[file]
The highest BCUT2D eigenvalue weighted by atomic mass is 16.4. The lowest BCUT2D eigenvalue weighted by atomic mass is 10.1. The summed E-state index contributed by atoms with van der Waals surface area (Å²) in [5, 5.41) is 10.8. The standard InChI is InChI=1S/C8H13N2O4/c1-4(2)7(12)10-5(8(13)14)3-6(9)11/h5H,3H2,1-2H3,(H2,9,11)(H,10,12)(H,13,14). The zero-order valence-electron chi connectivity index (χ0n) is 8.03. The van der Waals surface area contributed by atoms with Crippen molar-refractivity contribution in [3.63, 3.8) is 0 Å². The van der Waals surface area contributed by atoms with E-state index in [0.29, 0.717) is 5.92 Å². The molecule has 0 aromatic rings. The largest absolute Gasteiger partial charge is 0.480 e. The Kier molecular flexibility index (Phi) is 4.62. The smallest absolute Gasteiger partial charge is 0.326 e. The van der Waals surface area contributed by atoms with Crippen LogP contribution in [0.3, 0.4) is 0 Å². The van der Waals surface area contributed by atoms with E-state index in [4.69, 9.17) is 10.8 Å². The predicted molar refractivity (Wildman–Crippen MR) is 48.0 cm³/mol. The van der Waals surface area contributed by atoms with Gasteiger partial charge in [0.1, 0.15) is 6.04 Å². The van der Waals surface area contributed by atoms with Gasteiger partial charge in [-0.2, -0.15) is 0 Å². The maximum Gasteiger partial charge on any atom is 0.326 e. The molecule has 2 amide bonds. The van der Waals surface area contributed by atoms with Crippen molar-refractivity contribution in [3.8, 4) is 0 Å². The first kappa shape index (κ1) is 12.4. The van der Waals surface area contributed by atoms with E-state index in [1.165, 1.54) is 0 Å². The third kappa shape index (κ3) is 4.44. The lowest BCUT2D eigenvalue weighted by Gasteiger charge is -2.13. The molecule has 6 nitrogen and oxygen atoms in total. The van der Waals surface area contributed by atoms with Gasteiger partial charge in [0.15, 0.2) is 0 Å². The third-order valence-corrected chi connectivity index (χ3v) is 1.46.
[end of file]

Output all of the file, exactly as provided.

The highest BCUT2D eigenvalue weighted by atomic mass is 16.4. The lowest BCUT2D eigenvalue weighted by atomic mass is 10.1. The summed E-state index contributed by atoms with van der Waals surface area (Å²) in [5, 5.41) is 10.8. The standard InChI is InChI=1S/C8H13N2O4/c1-4(2)7(12)10-5(8(13)14)3-6(9)11/h5H,3H2,1-2H3,(H2,9,11)(H,10,12)(H,13,14). The zero-order valence-electron chi connectivity index (χ0n) is 8.03. The van der Waals surface area contributed by atoms with Crippen molar-refractivity contribution in [3.63, 3.8) is 0 Å². The van der Waals surface area contributed by atoms with E-state index in [0.29, 0.717) is 5.92 Å². The molecule has 0 aromatic rings. The largest absolute Gasteiger partial charge is 0.480 e. The Kier molecular flexibility index (Phi) is 4.62. The smallest absolute Gasteiger partial charge is 0.326 e. The van der Waals surface area contributed by atoms with Crippen LogP contribution in [0.3, 0.4) is 0 Å². The van der Waals surface area contributed by atoms with E-state index in [4.69, 9.17) is 10.8 Å². The predicted molar refractivity (Wildman–Crippen MR) is 48.0 cm³/mol. The van der Waals surface area contributed by atoms with Gasteiger partial charge in [0.1, 0.15) is 6.04 Å². The van der Waals surface area contributed by atoms with Gasteiger partial charge in [-0.2, -0.15) is 0 Å². The maximum Gasteiger partial charge on any atom is 0.326 e. The molecule has 2 amide bonds. The van der Waals surface area contributed by atoms with Crippen molar-refractivity contribution in [3.8, 4) is 0 Å². The first kappa shape index (κ1) is 12.4. The van der Waals surface area contributed by atoms with E-state index in [1.165, 1.54) is 0 Å². The third kappa shape index (κ3) is 4.44. The lowest BCUT2D eigenvalue weighted by Gasteiger charge is -2.13. The molecule has 6 nitrogen and oxygen atoms in total. The van der Waals surface area contributed by atoms with Gasteiger partial charge in [0.15, 0.2) is 0 Å². The third-order valence-corrected chi connectivity index (χ3v) is 1.46.